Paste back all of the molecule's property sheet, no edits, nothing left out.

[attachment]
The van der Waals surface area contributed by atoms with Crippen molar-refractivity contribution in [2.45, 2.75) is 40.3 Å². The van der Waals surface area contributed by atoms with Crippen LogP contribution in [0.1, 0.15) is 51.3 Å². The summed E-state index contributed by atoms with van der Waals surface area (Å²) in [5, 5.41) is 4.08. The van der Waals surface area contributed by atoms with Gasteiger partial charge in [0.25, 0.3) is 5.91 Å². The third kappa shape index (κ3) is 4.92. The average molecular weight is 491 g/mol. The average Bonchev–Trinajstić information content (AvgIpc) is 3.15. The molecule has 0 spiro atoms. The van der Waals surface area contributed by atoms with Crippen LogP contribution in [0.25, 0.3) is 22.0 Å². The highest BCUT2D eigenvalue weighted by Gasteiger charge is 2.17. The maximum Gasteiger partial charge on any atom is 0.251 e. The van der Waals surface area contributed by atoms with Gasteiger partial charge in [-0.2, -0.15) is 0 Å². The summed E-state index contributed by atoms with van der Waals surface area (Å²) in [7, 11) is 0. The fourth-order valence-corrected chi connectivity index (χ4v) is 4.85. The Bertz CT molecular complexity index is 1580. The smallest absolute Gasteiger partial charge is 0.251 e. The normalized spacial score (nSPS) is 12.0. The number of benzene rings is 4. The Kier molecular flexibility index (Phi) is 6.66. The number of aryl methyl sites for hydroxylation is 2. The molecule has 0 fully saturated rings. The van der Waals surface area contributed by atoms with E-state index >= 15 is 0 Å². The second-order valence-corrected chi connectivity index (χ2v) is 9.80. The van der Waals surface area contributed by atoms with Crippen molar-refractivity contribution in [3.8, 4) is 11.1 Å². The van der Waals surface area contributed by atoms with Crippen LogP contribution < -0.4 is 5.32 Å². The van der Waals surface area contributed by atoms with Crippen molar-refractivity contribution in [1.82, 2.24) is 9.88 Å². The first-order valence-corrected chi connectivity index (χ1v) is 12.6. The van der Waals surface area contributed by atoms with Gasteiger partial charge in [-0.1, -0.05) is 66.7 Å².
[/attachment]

The van der Waals surface area contributed by atoms with Crippen molar-refractivity contribution in [2.45, 2.75) is 40.3 Å². The van der Waals surface area contributed by atoms with Crippen LogP contribution in [0.1, 0.15) is 51.3 Å². The summed E-state index contributed by atoms with van der Waals surface area (Å²) in [5, 5.41) is 4.08. The van der Waals surface area contributed by atoms with Gasteiger partial charge in [0.25, 0.3) is 5.91 Å². The third kappa shape index (κ3) is 4.92. The average molecular weight is 491 g/mol. The average Bonchev–Trinajstić information content (AvgIpc) is 3.15. The molecule has 0 spiro atoms. The van der Waals surface area contributed by atoms with Crippen LogP contribution in [0.25, 0.3) is 22.0 Å². The highest BCUT2D eigenvalue weighted by Gasteiger charge is 2.17. The maximum Gasteiger partial charge on any atom is 0.251 e. The van der Waals surface area contributed by atoms with Gasteiger partial charge in [-0.2, -0.15) is 0 Å². The summed E-state index contributed by atoms with van der Waals surface area (Å²) in [7, 11) is 0. The fourth-order valence-corrected chi connectivity index (χ4v) is 4.85. The Bertz CT molecular complexity index is 1580. The smallest absolute Gasteiger partial charge is 0.251 e. The normalized spacial score (nSPS) is 12.0. The number of benzene rings is 4. The Kier molecular flexibility index (Phi) is 6.66. The number of aryl methyl sites for hydroxylation is 2. The molecule has 0 fully saturated rings. The van der Waals surface area contributed by atoms with E-state index >= 15 is 0 Å². The second-order valence-corrected chi connectivity index (χ2v) is 9.80. The van der Waals surface area contributed by atoms with Crippen molar-refractivity contribution in [3.8, 4) is 11.1 Å². The van der Waals surface area contributed by atoms with Crippen LogP contribution < -0.4 is 5.32 Å². The van der Waals surface area contributed by atoms with Crippen molar-refractivity contribution in [1.82, 2.24) is 9.88 Å². The first-order valence-corrected chi connectivity index (χ1v) is 12.6. The van der Waals surface area contributed by atoms with Gasteiger partial charge in [-0.1, -0.05) is 66.7 Å².